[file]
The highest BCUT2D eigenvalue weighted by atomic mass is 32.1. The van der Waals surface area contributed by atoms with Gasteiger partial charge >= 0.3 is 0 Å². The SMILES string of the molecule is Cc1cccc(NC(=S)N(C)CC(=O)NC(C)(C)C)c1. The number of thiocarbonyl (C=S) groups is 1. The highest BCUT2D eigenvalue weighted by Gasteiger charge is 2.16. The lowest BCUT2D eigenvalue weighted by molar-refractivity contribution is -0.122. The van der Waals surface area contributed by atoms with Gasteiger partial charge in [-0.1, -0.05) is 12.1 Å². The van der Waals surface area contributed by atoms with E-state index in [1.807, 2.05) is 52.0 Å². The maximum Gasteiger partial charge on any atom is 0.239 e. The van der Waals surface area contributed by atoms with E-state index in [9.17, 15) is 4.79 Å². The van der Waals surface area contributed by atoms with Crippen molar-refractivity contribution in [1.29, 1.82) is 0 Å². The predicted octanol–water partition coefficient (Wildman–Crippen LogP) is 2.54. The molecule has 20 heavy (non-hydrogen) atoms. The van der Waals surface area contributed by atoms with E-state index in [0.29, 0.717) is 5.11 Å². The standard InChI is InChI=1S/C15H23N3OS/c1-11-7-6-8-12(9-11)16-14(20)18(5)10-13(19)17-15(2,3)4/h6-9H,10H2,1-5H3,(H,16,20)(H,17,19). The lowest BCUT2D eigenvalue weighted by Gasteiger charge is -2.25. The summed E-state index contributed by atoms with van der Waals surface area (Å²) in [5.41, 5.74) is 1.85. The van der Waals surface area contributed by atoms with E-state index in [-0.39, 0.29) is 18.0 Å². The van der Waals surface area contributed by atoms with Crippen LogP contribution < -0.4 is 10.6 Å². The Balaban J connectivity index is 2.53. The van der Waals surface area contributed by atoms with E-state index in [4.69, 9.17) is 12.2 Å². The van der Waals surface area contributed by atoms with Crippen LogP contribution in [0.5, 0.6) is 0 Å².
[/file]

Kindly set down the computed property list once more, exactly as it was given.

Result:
The highest BCUT2D eigenvalue weighted by atomic mass is 32.1. The van der Waals surface area contributed by atoms with Gasteiger partial charge >= 0.3 is 0 Å². The SMILES string of the molecule is Cc1cccc(NC(=S)N(C)CC(=O)NC(C)(C)C)c1. The number of thiocarbonyl (C=S) groups is 1. The highest BCUT2D eigenvalue weighted by Gasteiger charge is 2.16. The lowest BCUT2D eigenvalue weighted by molar-refractivity contribution is -0.122. The van der Waals surface area contributed by atoms with Gasteiger partial charge in [-0.1, -0.05) is 12.1 Å². The van der Waals surface area contributed by atoms with E-state index in [1.807, 2.05) is 52.0 Å². The maximum Gasteiger partial charge on any atom is 0.239 e. The van der Waals surface area contributed by atoms with E-state index in [9.17, 15) is 4.79 Å². The van der Waals surface area contributed by atoms with Crippen molar-refractivity contribution in [1.29, 1.82) is 0 Å². The predicted octanol–water partition coefficient (Wildman–Crippen LogP) is 2.54. The molecule has 20 heavy (non-hydrogen) atoms. The van der Waals surface area contributed by atoms with E-state index in [0.29, 0.717) is 5.11 Å². The standard InChI is InChI=1S/C15H23N3OS/c1-11-7-6-8-12(9-11)16-14(20)18(5)10-13(19)17-15(2,3)4/h6-9H,10H2,1-5H3,(H,16,20)(H,17,19). The lowest BCUT2D eigenvalue weighted by Gasteiger charge is -2.25. The summed E-state index contributed by atoms with van der Waals surface area (Å²) in [5.41, 5.74) is 1.85. The van der Waals surface area contributed by atoms with E-state index in [-0.39, 0.29) is 18.0 Å². The van der Waals surface area contributed by atoms with Crippen LogP contribution < -0.4 is 10.6 Å². The Balaban J connectivity index is 2.53. The van der Waals surface area contributed by atoms with E-state index in [4.69, 9.17) is 12.2 Å². The van der Waals surface area contributed by atoms with Crippen LogP contribution in [0.5, 0.6) is 0 Å².